Cory Frye Is Not 37

The author at the height of relevance.

The title was a joke last year, ’cause I was 37 when I wrote this. Alas, boo hoo, the joke’s on me. Last week the punchline became the truth. Forever. Adios, 37. Off it went to that chronology morgue where most of my 30s lie in silence, never to return. Thirty-eight, man. Sounds violent. Yegads. Can’t sell the mid-30s bob-and-weave no more; I’ve parachuted quite firmly into “late.” And what’s that dashing glimmer in the foyer? Why, it’s the mythical 40, martini in weathered mitts, dignity clinging in crusted clumps to a deteriorating frame, and I’m summoning the courage to twirl it ’round the ballroom in a tango bittersweet.

So what have I learned from this aging process? Well, first of all, I don’t mind getting older. Sure beats the alternative, wakka wakka. Seriously, though, there’s some truth to that quip. Silly kids think “old” is an epithet. That it cuts you to the quick (well…). Someday they’ll realize it’s a privilege. In fact, it’s a pleasure. It’s a pleasure to behold my graying form, with its endearingly vacant puss, its ever-present smirk, and those laugh lines tunneling from eyes that have catalogued nearly four decades and are as brown as they’ve always been. I love these pepper tines sprouting from my chin and spilling bravely from my scalp. Brother, they’re mine and I’ve earned ’em. With this package — the face, the life, the accumulated experience — why would I ever wanna leap back to 22? Fuck that anguish.

My 30s, which I once dreaded, turned out to be a gift. They came with a minor chemical miracle in which I ceased giving a shit. Was I listening to the right music? Was I saying the wrong things? Was I successfully charming that girl at the record store without appearing transparently self-conscious? After 29, the answer was zzzzzzzzzzzzzzzzznx.

Of course, once you’ve scaled these hoary heights, you must surrender certain things. After all, you’re at an age where 20-year-olds regard you with mild, impatient irritation (get in the fuckin’ box, Methuselah!) and you probably don’t even register to the average teen. New Rules come into play. I believe it was the comedian Greg Behrendt who observed that if you wear a Phil Collins T-shirt at 20, you’re making a clever statement of irony. If you wear it at 40, you’re a fan. You’re too old to get away with irony.

Yes, certain sartorial preferences will soon be verboten. I’ve learned to make peace with the fact that tees and jeans, my standard armor since who knows when, are gonna look ridiculous one day. So I’m sculpting my torso into something that may appeal in sensible dress slacks. Then my hair — dear, sweet Christ in an Ogilvie home perm. It was fine back when Mudhoney and L7 had major-label deals. But now: shave to the neckline, prune to the ears, keep the rest the length of tinseled pencil-points. And no more prowling parking lots for random empty sex. But perhaps I’ve said too much.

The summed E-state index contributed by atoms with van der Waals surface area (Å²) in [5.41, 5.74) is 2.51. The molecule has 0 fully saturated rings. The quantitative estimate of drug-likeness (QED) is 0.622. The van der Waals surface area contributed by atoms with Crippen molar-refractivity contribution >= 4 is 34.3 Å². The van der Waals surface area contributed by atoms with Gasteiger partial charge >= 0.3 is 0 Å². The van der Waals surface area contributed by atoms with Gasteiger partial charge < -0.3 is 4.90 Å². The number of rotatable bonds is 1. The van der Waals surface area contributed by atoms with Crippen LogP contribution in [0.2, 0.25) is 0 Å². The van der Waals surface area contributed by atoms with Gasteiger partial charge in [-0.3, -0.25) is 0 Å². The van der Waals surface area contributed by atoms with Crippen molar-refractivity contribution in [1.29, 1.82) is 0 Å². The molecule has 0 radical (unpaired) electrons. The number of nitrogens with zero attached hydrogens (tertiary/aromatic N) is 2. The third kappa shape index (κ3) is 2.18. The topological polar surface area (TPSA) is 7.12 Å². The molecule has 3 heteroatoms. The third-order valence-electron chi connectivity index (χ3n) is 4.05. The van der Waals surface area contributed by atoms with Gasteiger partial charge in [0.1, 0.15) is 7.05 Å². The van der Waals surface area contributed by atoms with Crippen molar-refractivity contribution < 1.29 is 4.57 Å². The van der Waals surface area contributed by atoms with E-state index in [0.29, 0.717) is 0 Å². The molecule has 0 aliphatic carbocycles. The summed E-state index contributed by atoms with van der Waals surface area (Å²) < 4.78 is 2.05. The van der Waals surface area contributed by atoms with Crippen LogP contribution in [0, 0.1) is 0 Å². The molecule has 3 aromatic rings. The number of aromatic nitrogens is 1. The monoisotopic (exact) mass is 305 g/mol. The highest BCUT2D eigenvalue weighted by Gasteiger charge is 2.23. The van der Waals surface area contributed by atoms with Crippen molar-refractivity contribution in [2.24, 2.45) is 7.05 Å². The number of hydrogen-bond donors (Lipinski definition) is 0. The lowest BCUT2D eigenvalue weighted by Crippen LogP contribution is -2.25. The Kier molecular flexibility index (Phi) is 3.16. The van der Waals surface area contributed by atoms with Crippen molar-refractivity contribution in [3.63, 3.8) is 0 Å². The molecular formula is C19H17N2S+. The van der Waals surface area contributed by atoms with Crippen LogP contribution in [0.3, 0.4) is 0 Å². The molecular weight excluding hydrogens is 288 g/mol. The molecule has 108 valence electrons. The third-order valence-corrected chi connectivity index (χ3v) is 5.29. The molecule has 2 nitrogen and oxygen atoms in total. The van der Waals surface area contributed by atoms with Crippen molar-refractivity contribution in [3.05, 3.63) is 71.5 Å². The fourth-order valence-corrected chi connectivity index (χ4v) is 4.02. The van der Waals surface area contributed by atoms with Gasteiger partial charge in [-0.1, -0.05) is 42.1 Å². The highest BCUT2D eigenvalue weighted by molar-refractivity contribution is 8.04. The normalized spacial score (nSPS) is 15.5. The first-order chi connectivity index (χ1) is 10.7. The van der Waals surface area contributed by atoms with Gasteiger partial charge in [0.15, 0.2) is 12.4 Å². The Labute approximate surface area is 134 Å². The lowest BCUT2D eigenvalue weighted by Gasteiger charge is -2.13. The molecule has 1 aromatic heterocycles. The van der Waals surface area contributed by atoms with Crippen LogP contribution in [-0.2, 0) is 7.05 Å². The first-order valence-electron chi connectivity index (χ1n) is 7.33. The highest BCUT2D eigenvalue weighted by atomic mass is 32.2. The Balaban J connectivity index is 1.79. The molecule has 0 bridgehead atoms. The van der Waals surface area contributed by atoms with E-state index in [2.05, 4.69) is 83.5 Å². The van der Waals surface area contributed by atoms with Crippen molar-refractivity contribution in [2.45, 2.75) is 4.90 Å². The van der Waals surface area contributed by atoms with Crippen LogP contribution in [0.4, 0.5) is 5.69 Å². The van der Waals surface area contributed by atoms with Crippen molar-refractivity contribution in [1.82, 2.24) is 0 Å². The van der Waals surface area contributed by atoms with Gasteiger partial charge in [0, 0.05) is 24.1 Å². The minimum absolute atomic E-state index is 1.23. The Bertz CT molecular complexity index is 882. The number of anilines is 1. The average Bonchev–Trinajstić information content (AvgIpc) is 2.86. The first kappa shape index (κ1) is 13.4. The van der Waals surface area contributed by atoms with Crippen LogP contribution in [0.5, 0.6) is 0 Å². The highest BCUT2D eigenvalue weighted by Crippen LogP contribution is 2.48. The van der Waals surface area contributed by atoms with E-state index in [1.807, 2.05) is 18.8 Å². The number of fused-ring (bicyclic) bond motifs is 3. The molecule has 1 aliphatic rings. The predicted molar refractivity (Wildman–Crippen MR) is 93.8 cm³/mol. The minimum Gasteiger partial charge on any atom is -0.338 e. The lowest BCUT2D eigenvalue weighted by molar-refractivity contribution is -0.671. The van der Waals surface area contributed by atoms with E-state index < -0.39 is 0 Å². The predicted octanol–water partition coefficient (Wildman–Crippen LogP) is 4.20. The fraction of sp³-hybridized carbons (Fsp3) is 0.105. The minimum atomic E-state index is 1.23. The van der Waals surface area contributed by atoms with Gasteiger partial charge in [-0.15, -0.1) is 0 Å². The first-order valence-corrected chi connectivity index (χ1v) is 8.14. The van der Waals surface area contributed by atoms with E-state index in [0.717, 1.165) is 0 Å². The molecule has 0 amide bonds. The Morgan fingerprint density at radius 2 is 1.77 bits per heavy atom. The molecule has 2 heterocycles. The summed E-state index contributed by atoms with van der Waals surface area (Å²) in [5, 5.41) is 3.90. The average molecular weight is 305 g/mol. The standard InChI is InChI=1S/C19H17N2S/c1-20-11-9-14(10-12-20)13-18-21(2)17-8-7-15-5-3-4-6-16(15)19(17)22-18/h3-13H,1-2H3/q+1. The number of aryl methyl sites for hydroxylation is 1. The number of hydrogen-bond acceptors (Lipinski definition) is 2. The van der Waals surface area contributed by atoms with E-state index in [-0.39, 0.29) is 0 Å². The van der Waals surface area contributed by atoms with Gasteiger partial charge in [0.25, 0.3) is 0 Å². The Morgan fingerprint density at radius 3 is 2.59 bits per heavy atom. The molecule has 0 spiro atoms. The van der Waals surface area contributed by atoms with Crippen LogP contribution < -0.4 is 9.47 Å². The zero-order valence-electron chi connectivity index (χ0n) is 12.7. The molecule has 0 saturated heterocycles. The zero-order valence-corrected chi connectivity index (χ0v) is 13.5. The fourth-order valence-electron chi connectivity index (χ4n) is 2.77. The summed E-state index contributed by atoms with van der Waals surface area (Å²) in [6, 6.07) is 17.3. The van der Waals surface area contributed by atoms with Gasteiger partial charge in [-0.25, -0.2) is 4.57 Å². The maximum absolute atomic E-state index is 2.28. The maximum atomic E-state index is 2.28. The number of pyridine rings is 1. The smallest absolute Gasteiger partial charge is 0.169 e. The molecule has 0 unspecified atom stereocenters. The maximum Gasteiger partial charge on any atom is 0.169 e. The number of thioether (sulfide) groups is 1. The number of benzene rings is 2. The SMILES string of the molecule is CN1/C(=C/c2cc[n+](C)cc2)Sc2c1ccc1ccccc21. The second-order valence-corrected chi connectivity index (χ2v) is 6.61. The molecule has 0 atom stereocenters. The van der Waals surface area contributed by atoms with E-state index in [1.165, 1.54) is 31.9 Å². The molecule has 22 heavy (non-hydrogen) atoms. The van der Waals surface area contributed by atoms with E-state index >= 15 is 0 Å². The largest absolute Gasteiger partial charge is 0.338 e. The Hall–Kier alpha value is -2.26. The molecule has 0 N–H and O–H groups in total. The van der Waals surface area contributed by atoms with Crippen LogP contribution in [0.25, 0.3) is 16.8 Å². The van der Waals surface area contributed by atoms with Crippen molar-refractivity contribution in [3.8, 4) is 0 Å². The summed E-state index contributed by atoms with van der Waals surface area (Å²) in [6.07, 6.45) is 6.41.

Remember earlier when I claimed I’d never wanna leap back to 22? At the time, it was true. Now it’s not. Well, now it’s true again. Anyway, sometimes I do envy youth. That confidence. That arrogance. That swagger and VOLUME. Part of me wants to shout in protest, “I was just you!” But I wasn’t just you. My “just” is a sizable chunk of your lifetime. A decade to you is the distance between elementary school and college. To me it’s a weekend.

I do struggle with ageism — the stereotype that cuts both ways — and I don’t always succeed. Sorry, but I’m bound to think that most of your bands are derivative pussies and that all your heroes are fake, not like mine in the Days of Brilliance, when shit was Real. Occasionally, I’ll assume that the way you dress is a failed but adorable attempt to express your individuality. I may even mock your Mohawk as the sad retro ghost of rebellion. I’ll conveniently forget my own awkward juvenile crimes, oblivious to the likelihood that I’ll someday regard my current perspective as naïve. So I apologize in advance for my quiet disdain. It’s part of my nature as a curmudgeon. It may become part of yours, too, even if you swear to God it won’t.

But it’s all part of the journey. That’s another thing I’ve learned: There’s no such thing as a “grown-up.” You should always be a work in progress, learning, evolving, and ending your blog posts in mawkish sputter because it’s nearly midnight and your ancient mind’s become sentimental mush. Live long, sleep well, stay warm and upright. Most of all, enjoy the age you are and embrace the ones you’ll be.


One comment

  1. Kelly · November 12, 2010

    That was beautiful, Cory Frye.

Leave a Reply

Fill in your details below or click an icon to log in: Logo

You are commenting using your account. Log Out /  Change )

Google+ photo

You are commenting using your Google+ account. Log Out /  Change )

Twitter picture

You are commenting using your Twitter account. Log Out /  Change )

Facebook photo

You are commenting using your Facebook account. Log Out /  Change )


Connecting to %s